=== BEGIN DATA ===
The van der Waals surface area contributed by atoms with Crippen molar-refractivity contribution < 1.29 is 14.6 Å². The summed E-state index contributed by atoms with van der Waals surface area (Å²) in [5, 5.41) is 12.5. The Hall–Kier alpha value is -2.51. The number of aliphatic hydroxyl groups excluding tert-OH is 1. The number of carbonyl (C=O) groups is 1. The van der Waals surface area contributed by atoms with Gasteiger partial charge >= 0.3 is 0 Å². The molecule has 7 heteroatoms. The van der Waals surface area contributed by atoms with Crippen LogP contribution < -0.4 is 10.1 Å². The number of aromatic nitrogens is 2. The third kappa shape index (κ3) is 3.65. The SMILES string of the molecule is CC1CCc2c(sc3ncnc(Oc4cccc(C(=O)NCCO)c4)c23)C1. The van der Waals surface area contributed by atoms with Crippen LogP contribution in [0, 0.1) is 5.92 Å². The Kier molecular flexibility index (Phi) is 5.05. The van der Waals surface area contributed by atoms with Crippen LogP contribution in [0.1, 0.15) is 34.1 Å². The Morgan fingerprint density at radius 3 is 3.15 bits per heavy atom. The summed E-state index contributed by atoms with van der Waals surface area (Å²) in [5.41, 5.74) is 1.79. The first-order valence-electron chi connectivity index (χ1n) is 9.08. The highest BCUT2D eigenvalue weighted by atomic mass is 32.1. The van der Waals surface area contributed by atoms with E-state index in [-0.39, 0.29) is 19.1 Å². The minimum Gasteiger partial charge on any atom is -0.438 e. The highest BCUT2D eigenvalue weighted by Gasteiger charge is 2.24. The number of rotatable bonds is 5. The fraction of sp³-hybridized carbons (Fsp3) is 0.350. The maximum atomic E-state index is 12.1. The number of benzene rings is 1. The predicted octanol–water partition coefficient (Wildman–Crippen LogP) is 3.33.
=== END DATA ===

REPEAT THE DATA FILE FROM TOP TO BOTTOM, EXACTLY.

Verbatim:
The van der Waals surface area contributed by atoms with Crippen molar-refractivity contribution < 1.29 is 14.6 Å². The summed E-state index contributed by atoms with van der Waals surface area (Å²) in [5, 5.41) is 12.5. The Hall–Kier alpha value is -2.51. The number of aliphatic hydroxyl groups excluding tert-OH is 1. The number of carbonyl (C=O) groups is 1. The van der Waals surface area contributed by atoms with Gasteiger partial charge >= 0.3 is 0 Å². The molecule has 7 heteroatoms. The van der Waals surface area contributed by atoms with Crippen LogP contribution < -0.4 is 10.1 Å². The number of aromatic nitrogens is 2. The third kappa shape index (κ3) is 3.65. The SMILES string of the molecule is CC1CCc2c(sc3ncnc(Oc4cccc(C(=O)NCCO)c4)c23)C1. The van der Waals surface area contributed by atoms with Crippen LogP contribution in [0, 0.1) is 5.92 Å². The Kier molecular flexibility index (Phi) is 5.05. The van der Waals surface area contributed by atoms with Crippen LogP contribution in [0.1, 0.15) is 34.1 Å². The Morgan fingerprint density at radius 3 is 3.15 bits per heavy atom. The summed E-state index contributed by atoms with van der Waals surface area (Å²) in [5.41, 5.74) is 1.79. The first-order valence-electron chi connectivity index (χ1n) is 9.08. The highest BCUT2D eigenvalue weighted by atomic mass is 32.1. The van der Waals surface area contributed by atoms with E-state index in [-0.39, 0.29) is 19.1 Å². The minimum Gasteiger partial charge on any atom is -0.438 e. The highest BCUT2D eigenvalue weighted by Gasteiger charge is 2.24. The number of rotatable bonds is 5. The fraction of sp³-hybridized carbons (Fsp3) is 0.350. The maximum atomic E-state index is 12.1. The number of benzene rings is 1. The predicted octanol–water partition coefficient (Wildman–Crippen LogP) is 3.33.